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Wednesday, October 31, 2012
Eddy Curry's reboot

By Kevin Arnovitz

Eddy Curry
Noah Graham/Getty Images
Eddy Curry: The Mavs' newest reclamation project.

LOS ANGELES -- Would you look at Eddy Curry? Wrestling Pau Gasol down on the right block, taking him middle after a massive drop step, then deking him with an up-and-under move?

Eddy Curry?

"I was just trying to get Pau off his feet a little bit," Curry said with a sheepish smile. "It worked. I got him out of position, and I was able to stand between him and the basket and bank it off the glass."

As Curry toweled off at his locker, Mavericks owner Mark Cuban stood outside in the concourse snarling, "The Curri-nator!"

"Eddy was a beast," Cuban said. "He still has a long way to go defensively, but underneath and in the post, he's not afraid of anybody."

Curry's line Tuesday wasn't beastly -- seven points, four rebounds and four personal fouls in 17 minutes -- but he bothered Gasol all night on both ends. Once a ghastly 300 pounds-plus, a slimmed-down Curry bumped Gasol on both ends of the floor. While he was out there, Curry was the most physical player for an undermanned team that had to resort to guerrilla warfare to beat the Lakers 99-91 in Los Angeles.

"I asked [Gasol], 'You got something personal against me or something?'" Curry said. "'You trying to body me?' But it was fun."

Fun hasn't played a prominent role in Curry's career since he was drafted fourth overall by the Chicago Bulls in 2001, except for legions of NBA fans for whom Curry has been a reliable punch line over the years. Between his weight issues, personal turmoil, serious heart problems that jeopardized his career, and his association with the Isiah Thomas Knicks, Curry became a cautionary tale -- a young project gone bad.

On Tuesday night, Curry was effusive after the game. His exuberance wasn't glib or an expression of self-satisfaction. Curry was simply a guy who'd had a blast for two hours.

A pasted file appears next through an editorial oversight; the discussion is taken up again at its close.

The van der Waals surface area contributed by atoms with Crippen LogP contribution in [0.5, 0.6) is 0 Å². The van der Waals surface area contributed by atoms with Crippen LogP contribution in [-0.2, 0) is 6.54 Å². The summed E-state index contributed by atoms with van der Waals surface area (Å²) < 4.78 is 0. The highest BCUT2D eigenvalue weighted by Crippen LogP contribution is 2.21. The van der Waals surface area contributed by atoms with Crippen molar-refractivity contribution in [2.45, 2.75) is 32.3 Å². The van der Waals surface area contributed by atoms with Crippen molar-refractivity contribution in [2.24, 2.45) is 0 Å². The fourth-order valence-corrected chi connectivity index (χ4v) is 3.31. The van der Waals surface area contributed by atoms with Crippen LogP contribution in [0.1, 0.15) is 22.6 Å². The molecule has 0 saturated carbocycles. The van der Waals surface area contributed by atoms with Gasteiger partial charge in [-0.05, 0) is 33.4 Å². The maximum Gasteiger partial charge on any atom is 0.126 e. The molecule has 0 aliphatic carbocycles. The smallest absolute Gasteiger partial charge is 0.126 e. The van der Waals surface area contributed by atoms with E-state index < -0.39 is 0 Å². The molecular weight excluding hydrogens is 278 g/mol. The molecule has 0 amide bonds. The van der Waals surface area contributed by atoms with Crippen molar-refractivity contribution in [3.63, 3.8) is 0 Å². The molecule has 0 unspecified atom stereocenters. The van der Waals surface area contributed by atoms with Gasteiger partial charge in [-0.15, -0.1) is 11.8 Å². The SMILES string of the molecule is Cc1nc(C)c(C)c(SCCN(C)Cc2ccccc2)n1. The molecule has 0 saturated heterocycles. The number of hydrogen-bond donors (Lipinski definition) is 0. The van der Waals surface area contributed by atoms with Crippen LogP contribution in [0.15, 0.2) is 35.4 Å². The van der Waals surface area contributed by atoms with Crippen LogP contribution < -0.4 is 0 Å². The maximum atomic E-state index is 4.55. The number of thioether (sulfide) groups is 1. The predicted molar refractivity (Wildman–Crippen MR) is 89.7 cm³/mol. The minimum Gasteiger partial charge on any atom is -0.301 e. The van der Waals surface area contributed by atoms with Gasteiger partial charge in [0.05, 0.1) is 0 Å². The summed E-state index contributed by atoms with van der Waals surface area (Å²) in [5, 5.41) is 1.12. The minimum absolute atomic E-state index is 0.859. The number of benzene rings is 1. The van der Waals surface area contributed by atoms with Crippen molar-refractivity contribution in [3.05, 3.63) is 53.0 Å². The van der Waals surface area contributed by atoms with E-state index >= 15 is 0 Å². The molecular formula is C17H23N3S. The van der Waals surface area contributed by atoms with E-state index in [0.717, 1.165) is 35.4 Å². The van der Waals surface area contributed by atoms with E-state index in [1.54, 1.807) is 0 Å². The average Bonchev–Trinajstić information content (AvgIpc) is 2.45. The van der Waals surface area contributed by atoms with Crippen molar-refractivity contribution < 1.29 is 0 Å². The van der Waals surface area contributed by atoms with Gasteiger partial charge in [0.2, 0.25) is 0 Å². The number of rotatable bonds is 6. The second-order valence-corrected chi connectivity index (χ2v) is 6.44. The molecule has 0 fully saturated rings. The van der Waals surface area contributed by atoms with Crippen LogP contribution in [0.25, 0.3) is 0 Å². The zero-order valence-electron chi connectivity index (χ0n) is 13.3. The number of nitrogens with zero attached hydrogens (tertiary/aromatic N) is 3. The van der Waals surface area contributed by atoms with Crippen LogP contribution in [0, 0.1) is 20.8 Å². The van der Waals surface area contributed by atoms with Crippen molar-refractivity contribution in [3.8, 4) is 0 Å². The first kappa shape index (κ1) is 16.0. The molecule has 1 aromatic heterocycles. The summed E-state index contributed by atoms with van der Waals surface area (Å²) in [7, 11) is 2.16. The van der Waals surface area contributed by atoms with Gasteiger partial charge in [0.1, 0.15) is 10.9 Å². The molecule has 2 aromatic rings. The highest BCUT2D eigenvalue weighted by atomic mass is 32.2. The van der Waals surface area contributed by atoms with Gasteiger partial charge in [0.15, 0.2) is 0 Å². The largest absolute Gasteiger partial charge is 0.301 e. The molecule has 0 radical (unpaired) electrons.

"It was a fun game, man," Curry said. "I'm a physical player, and I look for contact. We're out west, so we'll see them again. It was fun."

Curry is the unlikeliest of reclamation projects. He had a cup of coffee with Miami last season but never played meaningful minutes for the Heat's championship team. Claimed off waivers less than a week ago, he didn't figure to play a much larger role with the Mavericks. But with injuries to Chris Kaman and Dirk Nowitzki, Dallas' front line was thin, especially against a starting frontcourt of Dwight Howard and Gasol. The Mavs needed Curry's size Tuesday -- they'd worry about the skills later.

For Curry, Dallas is the perfect lifeboat, an organization that demands professionalism and features a coach who can maximize the strengths -- few as they might be -- of every rostered player.

"[The Mavericks] take guys who kind of float around," Curry said. "They give them a home. They give them confidence and just reboot them a little bit. If Mark gets you over here, he sees something in you, and the team will get it out of you."

Seventeen minutes in October does not a restoration make, but if the Mavs can bank some wins against a relatively soft schedule with a 29-year-old Curry as a contributor, his story just might take a turn.